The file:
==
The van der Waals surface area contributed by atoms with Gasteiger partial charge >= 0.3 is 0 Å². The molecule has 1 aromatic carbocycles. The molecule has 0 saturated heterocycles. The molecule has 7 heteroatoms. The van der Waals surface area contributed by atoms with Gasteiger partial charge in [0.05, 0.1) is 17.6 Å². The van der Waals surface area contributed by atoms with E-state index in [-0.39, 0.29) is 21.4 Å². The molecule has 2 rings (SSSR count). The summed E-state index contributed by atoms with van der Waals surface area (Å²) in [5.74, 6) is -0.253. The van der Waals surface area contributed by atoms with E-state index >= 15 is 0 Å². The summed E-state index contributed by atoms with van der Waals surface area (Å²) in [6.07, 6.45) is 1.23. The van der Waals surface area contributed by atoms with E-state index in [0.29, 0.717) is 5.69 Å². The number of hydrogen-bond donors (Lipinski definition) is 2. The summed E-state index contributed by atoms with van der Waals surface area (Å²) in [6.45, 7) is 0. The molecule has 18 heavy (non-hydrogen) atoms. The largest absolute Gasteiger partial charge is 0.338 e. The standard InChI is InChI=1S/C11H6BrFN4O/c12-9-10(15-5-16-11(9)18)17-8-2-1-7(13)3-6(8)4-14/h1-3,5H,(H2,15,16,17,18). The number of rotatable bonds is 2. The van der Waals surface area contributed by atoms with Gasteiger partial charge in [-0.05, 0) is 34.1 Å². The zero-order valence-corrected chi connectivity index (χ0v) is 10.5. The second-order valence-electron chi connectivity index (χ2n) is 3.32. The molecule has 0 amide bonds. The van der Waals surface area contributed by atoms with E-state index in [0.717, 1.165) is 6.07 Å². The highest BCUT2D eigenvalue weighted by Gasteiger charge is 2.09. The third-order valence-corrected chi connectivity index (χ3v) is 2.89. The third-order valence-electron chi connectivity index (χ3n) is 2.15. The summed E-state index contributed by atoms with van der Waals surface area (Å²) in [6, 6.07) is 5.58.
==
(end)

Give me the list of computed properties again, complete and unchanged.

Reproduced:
The van der Waals surface area contributed by atoms with Gasteiger partial charge >= 0.3 is 0 Å². The molecule has 1 aromatic carbocycles. The molecule has 0 saturated heterocycles. The molecule has 7 heteroatoms. The van der Waals surface area contributed by atoms with Gasteiger partial charge in [0.05, 0.1) is 17.6 Å². The van der Waals surface area contributed by atoms with E-state index in [-0.39, 0.29) is 21.4 Å². The molecule has 2 rings (SSSR count). The summed E-state index contributed by atoms with van der Waals surface area (Å²) in [5.74, 6) is -0.253. The van der Waals surface area contributed by atoms with E-state index >= 15 is 0 Å². The summed E-state index contributed by atoms with van der Waals surface area (Å²) in [6.07, 6.45) is 1.23. The van der Waals surface area contributed by atoms with E-state index in [0.29, 0.717) is 5.69 Å². The number of hydrogen-bond donors (Lipinski definition) is 2. The summed E-state index contributed by atoms with van der Waals surface area (Å²) in [6.45, 7) is 0. The molecule has 18 heavy (non-hydrogen) atoms. The largest absolute Gasteiger partial charge is 0.338 e. The standard InChI is InChI=1S/C11H6BrFN4O/c12-9-10(15-5-16-11(9)18)17-8-2-1-7(13)3-6(8)4-14/h1-3,5H,(H2,15,16,17,18). The number of rotatable bonds is 2. The van der Waals surface area contributed by atoms with Gasteiger partial charge in [-0.05, 0) is 34.1 Å². The zero-order valence-corrected chi connectivity index (χ0v) is 10.5. The second-order valence-electron chi connectivity index (χ2n) is 3.32. The molecule has 0 amide bonds. The van der Waals surface area contributed by atoms with E-state index in [0.717, 1.165) is 6.07 Å². The highest BCUT2D eigenvalue weighted by Gasteiger charge is 2.09. The third-order valence-corrected chi connectivity index (χ3v) is 2.89. The third-order valence-electron chi connectivity index (χ3n) is 2.15. The summed E-state index contributed by atoms with van der Waals surface area (Å²) in [6, 6.07) is 5.58.